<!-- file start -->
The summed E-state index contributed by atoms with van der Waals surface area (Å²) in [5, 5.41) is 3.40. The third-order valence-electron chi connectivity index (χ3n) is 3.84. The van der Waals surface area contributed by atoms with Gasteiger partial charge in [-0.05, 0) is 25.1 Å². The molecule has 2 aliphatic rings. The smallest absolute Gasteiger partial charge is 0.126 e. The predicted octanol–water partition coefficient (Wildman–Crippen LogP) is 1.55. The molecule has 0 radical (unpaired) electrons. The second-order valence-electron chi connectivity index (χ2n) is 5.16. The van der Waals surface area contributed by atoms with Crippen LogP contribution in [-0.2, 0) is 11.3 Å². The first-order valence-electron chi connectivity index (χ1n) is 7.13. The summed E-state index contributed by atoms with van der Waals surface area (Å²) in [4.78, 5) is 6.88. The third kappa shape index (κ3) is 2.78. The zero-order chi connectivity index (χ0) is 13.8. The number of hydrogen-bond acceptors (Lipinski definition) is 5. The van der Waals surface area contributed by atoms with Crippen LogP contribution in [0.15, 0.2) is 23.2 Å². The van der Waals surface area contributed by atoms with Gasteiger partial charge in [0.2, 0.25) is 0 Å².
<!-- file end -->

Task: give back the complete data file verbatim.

The summed E-state index contributed by atoms with van der Waals surface area (Å²) in [5, 5.41) is 3.40. The third-order valence-electron chi connectivity index (χ3n) is 3.84. The van der Waals surface area contributed by atoms with Gasteiger partial charge in [-0.05, 0) is 25.1 Å². The molecule has 2 aliphatic rings. The smallest absolute Gasteiger partial charge is 0.126 e. The predicted octanol–water partition coefficient (Wildman–Crippen LogP) is 1.55. The molecule has 0 radical (unpaired) electrons. The second-order valence-electron chi connectivity index (χ2n) is 5.16. The van der Waals surface area contributed by atoms with Crippen LogP contribution in [-0.2, 0) is 11.3 Å². The first-order valence-electron chi connectivity index (χ1n) is 7.13. The summed E-state index contributed by atoms with van der Waals surface area (Å²) in [4.78, 5) is 6.88. The third kappa shape index (κ3) is 2.78. The zero-order chi connectivity index (χ0) is 13.8. The number of hydrogen-bond acceptors (Lipinski definition) is 5. The van der Waals surface area contributed by atoms with Crippen LogP contribution in [0.15, 0.2) is 23.2 Å². The van der Waals surface area contributed by atoms with Gasteiger partial charge in [0.2, 0.25) is 0 Å².